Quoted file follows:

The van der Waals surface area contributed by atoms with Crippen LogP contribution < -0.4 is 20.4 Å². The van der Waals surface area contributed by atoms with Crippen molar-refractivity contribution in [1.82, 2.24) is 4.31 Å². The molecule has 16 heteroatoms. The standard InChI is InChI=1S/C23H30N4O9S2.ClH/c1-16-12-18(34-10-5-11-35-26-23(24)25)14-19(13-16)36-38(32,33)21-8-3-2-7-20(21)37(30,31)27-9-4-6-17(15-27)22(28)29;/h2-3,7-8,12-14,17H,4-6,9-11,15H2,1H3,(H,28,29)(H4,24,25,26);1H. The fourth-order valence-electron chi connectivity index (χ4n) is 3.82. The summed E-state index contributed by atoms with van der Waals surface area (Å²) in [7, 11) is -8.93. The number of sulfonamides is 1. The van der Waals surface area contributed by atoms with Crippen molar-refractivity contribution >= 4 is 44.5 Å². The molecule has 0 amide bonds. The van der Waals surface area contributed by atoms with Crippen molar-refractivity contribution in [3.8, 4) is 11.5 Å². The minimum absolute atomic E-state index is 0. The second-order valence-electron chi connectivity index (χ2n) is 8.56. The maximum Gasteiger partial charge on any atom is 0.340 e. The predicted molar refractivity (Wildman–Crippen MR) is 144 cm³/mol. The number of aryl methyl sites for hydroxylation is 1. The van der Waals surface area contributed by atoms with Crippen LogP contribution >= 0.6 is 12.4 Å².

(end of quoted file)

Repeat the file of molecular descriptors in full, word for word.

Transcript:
The van der Waals surface area contributed by atoms with Crippen LogP contribution < -0.4 is 20.4 Å². The van der Waals surface area contributed by atoms with Crippen molar-refractivity contribution in [1.82, 2.24) is 4.31 Å². The molecule has 16 heteroatoms. The standard InChI is InChI=1S/C23H30N4O9S2.ClH/c1-16-12-18(34-10-5-11-35-26-23(24)25)14-19(13-16)36-38(32,33)21-8-3-2-7-20(21)37(30,31)27-9-4-6-17(15-27)22(28)29;/h2-3,7-8,12-14,17H,4-6,9-11,15H2,1H3,(H,28,29)(H4,24,25,26);1H. The fourth-order valence-electron chi connectivity index (χ4n) is 3.82. The summed E-state index contributed by atoms with van der Waals surface area (Å²) in [7, 11) is -8.93. The number of sulfonamides is 1. The van der Waals surface area contributed by atoms with Crippen molar-refractivity contribution >= 4 is 44.5 Å². The molecule has 0 amide bonds. The van der Waals surface area contributed by atoms with Crippen molar-refractivity contribution in [3.8, 4) is 11.5 Å². The minimum absolute atomic E-state index is 0. The second-order valence-electron chi connectivity index (χ2n) is 8.56. The maximum Gasteiger partial charge on any atom is 0.340 e. The predicted molar refractivity (Wildman–Crippen MR) is 144 cm³/mol. The number of aryl methyl sites for hydroxylation is 1. The van der Waals surface area contributed by atoms with Crippen LogP contribution >= 0.6 is 12.4 Å².